With 12 days of Christmas to enjoy, the festive family holiday will often start in a dizzying display of mirth and merriment between you and your kin. You’ll hear all their news, find out any exciting announcements, discuss the births, marriages and deaths that have punctuated your year and swap presents on Christmas Day itself.
It’s on Boxing Day that the cards come out. While there are many other entertaining games you can play over the Yuletide period, poker often comes out on top. But if you’re dragged into your family poker game, who should you watch out for?
1. The Sneaky Sibling
You’ve spent all year bailing them out of jams, lending them a tenner when they encountered any number of emergencies such as an overdue electricity bill, blown tyre on the motor and cash flow problem a week before Glastonbury.
Christmas comes around and the same sibling has got a trim that is deader than saying ‘Simples’, new threads and an aggressive strategy of three-betting every raise of yours. Worse yet, he’s just polished off the last of your favourite tipple and he keeps going for the Hazelnut in Caramel from the tin of Quality Street
Our tip: Let him hit the spirits then nick that tenner back in chips, reminding him how crap The Cure were when they played at Glastonbury.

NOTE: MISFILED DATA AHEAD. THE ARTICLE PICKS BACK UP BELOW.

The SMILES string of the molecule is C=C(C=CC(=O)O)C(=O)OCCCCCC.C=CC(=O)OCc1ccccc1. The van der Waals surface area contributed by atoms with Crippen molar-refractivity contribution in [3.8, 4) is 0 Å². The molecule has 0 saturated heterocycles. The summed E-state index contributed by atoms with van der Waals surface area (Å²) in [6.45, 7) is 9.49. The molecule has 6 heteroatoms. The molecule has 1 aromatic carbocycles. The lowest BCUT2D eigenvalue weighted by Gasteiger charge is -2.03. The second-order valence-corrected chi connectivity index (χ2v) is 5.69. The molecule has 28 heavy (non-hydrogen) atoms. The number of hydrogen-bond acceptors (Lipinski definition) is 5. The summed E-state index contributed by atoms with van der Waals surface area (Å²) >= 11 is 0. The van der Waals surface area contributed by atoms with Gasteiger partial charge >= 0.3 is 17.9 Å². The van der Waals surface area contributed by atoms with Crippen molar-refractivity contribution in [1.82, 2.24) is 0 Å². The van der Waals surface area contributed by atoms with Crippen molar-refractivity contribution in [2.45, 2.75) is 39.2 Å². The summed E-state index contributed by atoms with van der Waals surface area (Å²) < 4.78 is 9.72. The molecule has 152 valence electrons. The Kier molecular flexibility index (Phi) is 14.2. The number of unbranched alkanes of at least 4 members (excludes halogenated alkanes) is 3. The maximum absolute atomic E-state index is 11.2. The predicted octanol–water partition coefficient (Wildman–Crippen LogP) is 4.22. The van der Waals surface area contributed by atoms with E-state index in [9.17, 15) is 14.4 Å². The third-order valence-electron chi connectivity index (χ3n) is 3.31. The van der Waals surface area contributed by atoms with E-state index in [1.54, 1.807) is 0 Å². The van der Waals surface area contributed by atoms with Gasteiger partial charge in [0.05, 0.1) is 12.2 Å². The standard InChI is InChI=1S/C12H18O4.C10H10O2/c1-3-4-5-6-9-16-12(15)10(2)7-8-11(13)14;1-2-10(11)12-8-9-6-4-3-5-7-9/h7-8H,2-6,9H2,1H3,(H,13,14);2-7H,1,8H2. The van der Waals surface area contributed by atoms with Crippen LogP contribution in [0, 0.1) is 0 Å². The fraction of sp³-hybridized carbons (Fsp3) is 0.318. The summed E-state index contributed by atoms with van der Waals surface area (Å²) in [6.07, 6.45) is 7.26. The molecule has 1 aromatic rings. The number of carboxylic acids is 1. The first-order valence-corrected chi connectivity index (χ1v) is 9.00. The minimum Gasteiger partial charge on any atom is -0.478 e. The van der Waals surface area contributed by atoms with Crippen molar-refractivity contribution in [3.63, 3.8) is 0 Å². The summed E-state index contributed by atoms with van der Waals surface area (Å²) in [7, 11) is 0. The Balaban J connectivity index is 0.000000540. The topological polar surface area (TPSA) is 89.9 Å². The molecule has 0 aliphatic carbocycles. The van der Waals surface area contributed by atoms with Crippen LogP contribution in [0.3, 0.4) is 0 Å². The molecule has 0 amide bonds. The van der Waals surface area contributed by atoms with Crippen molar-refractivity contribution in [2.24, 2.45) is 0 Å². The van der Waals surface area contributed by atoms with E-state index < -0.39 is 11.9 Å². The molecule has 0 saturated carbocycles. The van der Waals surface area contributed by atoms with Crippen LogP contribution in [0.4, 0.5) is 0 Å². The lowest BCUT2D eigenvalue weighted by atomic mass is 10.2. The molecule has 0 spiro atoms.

2. Dad Moves
All year round you’ve put up with your Dad’s incessant demands that you step up your career, along with his advice on bleeding radiators and why the right girl for you isn’t that pink-haired chick who photocopied their piercings at the office Christmas Party. The worst thing about his constant guidance is that he’s always bloody right.
Never to be trusted in poker, your Dad is mainly playing premium hands, but he’s getting value out of virtually everyone and is an early chip leader. He’s cracking old jokes, measuring his alcohol intake and crushing the early levels.
Our tip: Isolate him and start putting him to tough decisions, pressuring him pre-flop if he raises light. Remind him of that time you walked in on him singing ‘2 Become 1’ in the bath.
3. Mum’s Magic Tricks
Ever since you were young, you had the sneaking suspicion that your Mum’s love of sweeping the yard with an authentic broomstick, her hero-worship of Cher (even in Mermaids) and constantly reading you Roald Dahl’s The Witches meant that she might, in fact, be a witch.
Now, having just lost back-to-back pots to your own mother, all those times she talked about ‘making a brew’ are starting to give you a serious case of witchcraft worry. She’s bewitching you with her unconventional moves, betting in early position, completely relinquishing pot control. You’re sure that she’s chanting something under her breath and your drink tastes funny.
Our tip: Go GTO on your Mum and try to block out her odd chanting. If she offers you a star-shaped cookie, make sure it isn’t in the shape of a pentagram.
4. Uncle Frank’s God Complex
You always looked up to your Uncle Frank. His hairline, his BMW, his habit of always reaching into his wallet and saying ‘Whoa, I forgot I left that moth in there.’ You’ve always found him hilarious. It’s not so funny when he’s taking your newly won poker chips and reminding you of exactly how he just bluffed you on the river, though, is it?